While addressing the possible legality of a $105 fee on traffic violations in the county budget, Nassau County Democratic Legislative Minority Leader Kevan Abrahams said the indictment of County Executive Ed Mangano only further proves the need for an independent inspector general, something the minority party has been fighting for for the last year and a half.
“We need to add transparency to this process, so the residents of this county feel comfortable in their decisions of their elected officials,” Abrahams said. “We want to be able to have that process in place. I think the events of the last week-and-a-half substantiate that greatly.”
Currently, Nassau County has a Commissioner of Investigations, charged with identifying instances of fraud and abuse. However, Legislator Siela Bynoe said the office is not allowed to operate independently, because it uses staff from the county attorney’s office.
“That doesn’t create independence, or allow for the Commissioner of Investigations to have any allegiance to her and her office,” Bynoe said. “There’s a double mindedness that would be happening there.”
Members of the Democratic Legislative Minority have called for the position to be independent by way of contract, and have the proper resources allocated to carry out investigations and look into contracts.
“It’s essential that this person not only have her own staff, but be properly staffed in order to move forward and do the investigations without any threat of there being any consequences suffered to her by way of possible termination or reduction in resources by administration,” Bynoe said. “It’s essential we have someone look at these contracts.”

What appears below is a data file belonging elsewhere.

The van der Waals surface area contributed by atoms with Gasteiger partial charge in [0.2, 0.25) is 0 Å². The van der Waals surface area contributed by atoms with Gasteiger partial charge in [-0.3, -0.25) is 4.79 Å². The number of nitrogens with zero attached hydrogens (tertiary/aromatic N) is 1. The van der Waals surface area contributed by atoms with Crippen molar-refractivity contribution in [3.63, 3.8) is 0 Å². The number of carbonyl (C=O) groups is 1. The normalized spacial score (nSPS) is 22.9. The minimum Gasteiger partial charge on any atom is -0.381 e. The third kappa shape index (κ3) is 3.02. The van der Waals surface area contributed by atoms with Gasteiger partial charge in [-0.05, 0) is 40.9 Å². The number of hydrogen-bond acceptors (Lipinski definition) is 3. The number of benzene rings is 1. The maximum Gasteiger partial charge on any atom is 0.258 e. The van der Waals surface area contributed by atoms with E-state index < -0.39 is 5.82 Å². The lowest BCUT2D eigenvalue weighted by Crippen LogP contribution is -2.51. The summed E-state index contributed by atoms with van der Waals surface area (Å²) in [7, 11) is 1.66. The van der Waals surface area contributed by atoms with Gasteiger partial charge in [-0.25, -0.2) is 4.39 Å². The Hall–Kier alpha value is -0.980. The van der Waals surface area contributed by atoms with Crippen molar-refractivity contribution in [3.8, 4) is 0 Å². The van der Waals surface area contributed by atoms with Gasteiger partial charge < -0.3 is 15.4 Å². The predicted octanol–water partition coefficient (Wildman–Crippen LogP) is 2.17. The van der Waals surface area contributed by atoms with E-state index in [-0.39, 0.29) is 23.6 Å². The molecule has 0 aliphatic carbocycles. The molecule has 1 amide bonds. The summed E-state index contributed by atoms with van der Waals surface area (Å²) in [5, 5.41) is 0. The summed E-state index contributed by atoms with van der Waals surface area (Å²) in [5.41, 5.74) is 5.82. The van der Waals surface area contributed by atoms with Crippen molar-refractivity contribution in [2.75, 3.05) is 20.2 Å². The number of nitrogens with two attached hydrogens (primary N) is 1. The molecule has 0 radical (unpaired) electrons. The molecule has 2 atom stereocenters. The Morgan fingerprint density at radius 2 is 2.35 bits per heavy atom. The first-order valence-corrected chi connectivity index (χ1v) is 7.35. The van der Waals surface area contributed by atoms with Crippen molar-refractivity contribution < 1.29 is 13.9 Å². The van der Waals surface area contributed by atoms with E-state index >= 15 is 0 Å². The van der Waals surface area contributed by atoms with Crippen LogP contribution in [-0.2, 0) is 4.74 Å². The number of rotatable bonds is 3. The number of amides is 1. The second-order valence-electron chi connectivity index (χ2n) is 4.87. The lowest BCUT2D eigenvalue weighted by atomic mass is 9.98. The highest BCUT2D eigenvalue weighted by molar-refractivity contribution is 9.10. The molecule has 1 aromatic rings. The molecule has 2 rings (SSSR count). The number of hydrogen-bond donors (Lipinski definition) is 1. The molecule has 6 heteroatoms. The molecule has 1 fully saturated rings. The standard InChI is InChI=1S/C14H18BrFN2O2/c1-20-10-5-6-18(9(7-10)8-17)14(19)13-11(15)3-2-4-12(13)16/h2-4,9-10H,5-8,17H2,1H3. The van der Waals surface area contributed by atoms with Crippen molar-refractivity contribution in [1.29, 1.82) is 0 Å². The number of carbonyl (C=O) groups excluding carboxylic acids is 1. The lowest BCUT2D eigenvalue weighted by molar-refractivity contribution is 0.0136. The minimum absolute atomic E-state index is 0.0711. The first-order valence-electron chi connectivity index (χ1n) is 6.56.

Bynoe said the indictment against the county executive has amped up efforts to put an independent inspector general in place and that others have joined them in agreement as well.
“This caucus is looking at ways we can partner in a meaningful way with others that agree with us and push this forward,” Bynoe said. “At a time such as this, it requires that the majority hear us.”
Mangano, his wife Linda and Town of Oyster Bay Supervisor John Venditto were indicted on numerous charges including counts of bribery and fraud. Mangano has remained defiant in the face of the charges, stating, “In time, the truth will prove I did nothing wrong. I ask residents to have faith in my integrity and to put their full belief in the presumption of innocence—an innocence which will be established in open court.”
Meanwhile, in the days following his arrest and indictment, Venditto did not formally report to work so that he might think about “the events and how they impact his ability to go forward as town supervisor,” according to town spokesperson Marta Kane.
Kane went on to say that “the supervisor has been working, he has been fulfilling general obligations of his position such as conversing with department heads, addressing resident services, signing documents as needed, speaking with town board members, etc. (any of the usual day-to-day operations under his purview), while continuing to contemplate the events of the past week and how they may impact his ability to continue on as town supervisor.”
—Additional reporting by Steve Mosco